Yury Molodtsov

COO and Partner @ MA Family, where we run communications for tech startups and VC firms.

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Feedbin Review: One App to Consume All News

It’s one thing to read a lot of content, it’s another to spend hours jumping between apps trying to get a dopamine hit and then getting caught in them. Feedbin is the best RSS service which collects RSS feeds, email newsletters, Twitter feeds, and YouTube videos.

February 19, 2021

I had periods in my life when I was a news junkie signed up to hundreds of websites and moments when I’d delete all news and social media apps from my phone. If there’s one fundamental principle I believe and tend to apply to everything is that both sides of any spectrum are usually pretty bad and having some balance is the key. Also, for the past few years being immersed in the news became a core necessity for my job. 

As I accepted it I began looking for a way to merely optimize my content consumption. It’s one thing to read a lot, it’s another to spend hours jumping between apps trying to get a dopamine hit and then getting caught in them. You open an email client to read some great newsletters (and a lot of good authors only send out newsletters without a corresponding blog), begin to think about work, start reading some marketing emails, then go to Twitter which always tries to put out some tweets you missed. That can go for hours. And every news website out there wants you to install their own app and put it right on the first home screen.

The solution I found was simple – I need a single app for all of that. Then I found Feedbin. It’s an RSS reader and a pretty advanced one. I knew about RSS long before, mostly to follow news websites and blogs. I usually used Feedly paired with some third-party readers, like Reeder or lire.


Feedbin allows to collect multiple types of content in a single place:

  • News
  • Blogs
  • Email newsletters
  • YouTube channels
  • Twitter lists & users
  • Some other weird stuff

That allows it to act as a single app place all kinds of posts you might want to read. I no longer have to wander across multiple app trying to tell my brain I’m informed enough. 

I’d even say it augments most of these sources.

  • Most websites only provide limited texts in their RSS feeds but Feedbin can preload the full content.
  • With Twitter integration you can focus exclusively on new unread tweets without scrolling through the old content.
  • Since all newsletter email now have a unique URL you can easily share it with someone or add it to your task manager or read-it-later service.
  • You can follow specific YouTube channels even if you don’t like having a YouTube account or seeing recommendations all the time.

And a lot of these are implemented in a smart way. For instance, in order to read newsletters through Feedbin, you need to either sign up with a specific email address it generates or just forward all emails to this account. But then it automatically recognizes different senders creating individual feeds for each. If a tweet you’re reading links to an article Feedbin also preloads its content and appends just next to it to give more context without you leaving the app. 

I also wanted to get back to “some other weird stuff” just to show you some things that are possible in that space. You can turn other things into RSS feeds too! RSS Hub generates feeds for websites and services that don’t support it. I use it to follow Telegram channels without subscribing to them. There’s a third-party Hacker News RSS service that generates feed for all kinds of stuff, such as replies to your account that aren’t easy to follow. Most news websites and blogs out there do have RSS or Atom feeds (don’t think about that, it’s the same for you). Unfortunately, some don’t properly implement it by including a link in their webpages so Feedbin can’t find them. You can try searching specifically for the link to their RSS feed and add that. I think the only major news media that notoriously don’t provide feeds at all are Bloomberg and CNN.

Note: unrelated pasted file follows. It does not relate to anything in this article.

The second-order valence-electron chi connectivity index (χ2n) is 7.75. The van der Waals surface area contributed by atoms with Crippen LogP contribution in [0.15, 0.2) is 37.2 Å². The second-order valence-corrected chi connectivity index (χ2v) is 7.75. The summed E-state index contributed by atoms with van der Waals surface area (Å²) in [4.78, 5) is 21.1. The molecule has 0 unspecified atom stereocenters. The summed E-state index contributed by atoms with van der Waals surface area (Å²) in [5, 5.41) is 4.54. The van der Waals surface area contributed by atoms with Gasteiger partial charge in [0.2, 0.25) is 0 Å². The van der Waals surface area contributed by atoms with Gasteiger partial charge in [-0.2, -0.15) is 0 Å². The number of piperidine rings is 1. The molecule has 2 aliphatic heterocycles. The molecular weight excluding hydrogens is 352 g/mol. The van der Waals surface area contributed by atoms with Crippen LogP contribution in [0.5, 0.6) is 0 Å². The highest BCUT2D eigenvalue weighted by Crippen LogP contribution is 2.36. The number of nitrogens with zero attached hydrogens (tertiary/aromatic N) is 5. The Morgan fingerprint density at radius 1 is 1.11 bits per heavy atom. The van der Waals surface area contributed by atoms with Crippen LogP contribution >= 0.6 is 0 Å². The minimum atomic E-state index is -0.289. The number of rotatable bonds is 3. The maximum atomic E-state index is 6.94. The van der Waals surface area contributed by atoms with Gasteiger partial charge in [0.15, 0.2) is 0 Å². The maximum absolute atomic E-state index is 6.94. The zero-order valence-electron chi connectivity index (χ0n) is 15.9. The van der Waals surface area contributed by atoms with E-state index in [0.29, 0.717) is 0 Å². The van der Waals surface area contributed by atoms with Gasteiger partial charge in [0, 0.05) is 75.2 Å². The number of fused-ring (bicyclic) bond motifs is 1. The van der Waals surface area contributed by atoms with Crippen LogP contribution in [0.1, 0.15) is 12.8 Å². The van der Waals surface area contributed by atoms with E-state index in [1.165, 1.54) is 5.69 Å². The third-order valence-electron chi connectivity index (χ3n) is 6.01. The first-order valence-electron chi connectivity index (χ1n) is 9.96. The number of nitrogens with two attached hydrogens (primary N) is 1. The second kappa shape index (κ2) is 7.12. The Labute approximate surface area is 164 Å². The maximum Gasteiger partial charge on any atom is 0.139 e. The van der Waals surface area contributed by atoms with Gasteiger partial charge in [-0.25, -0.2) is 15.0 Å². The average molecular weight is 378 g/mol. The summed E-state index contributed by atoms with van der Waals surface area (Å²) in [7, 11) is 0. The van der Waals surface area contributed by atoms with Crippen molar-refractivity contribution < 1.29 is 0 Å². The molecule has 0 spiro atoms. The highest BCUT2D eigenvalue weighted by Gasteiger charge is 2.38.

Feedbin is definitely not the only RSS reader out there. If you want to try the concept out feel free to sign up for free alternatives, such as Feedly – although Feedbin does have a trial period. Inoreader provides a comparable set of features. But there’s one area where Feedbin really stands out from the pack – its interface. The design is just marvelous, while other RSS services feel either outdated or too clumsy. With Feedbin you don’t even need to have to go looking for a nice third-party client, it’s already good. There’s an iOS app but you can just use the web version which is actually a PWA (Progressive Web Application), meaning Chrome or iOS allow you to save it and treat it almost like a dedicated application.

There are three areas I believe could be improved even further and in no way that prevents me from using the app.

  1. Increase the contrast of feed items in the web app – making text grey isn’t helpful.
  2. Ensure the iOS app is on par with the PWA. I was getting some weird issues with the former.
  3. Just like most other RSS services the whole workflow encourages you to mark everything as read and I wonder if there’s a better option that wouldn’t push you into that direction.

Feedbin costs $5 a month and it’s actually even cheaper than most plaid plans of other RSS readers. I do have to use the word RSS because that’s exactly what this is but it does have a reputation of something too geeky, especially if you ever followed a link titled RSS or Feed and saw a disgusting XML file in your browser for some reason. Don’t even worry. It’s just like Google News but only you decide what you see.

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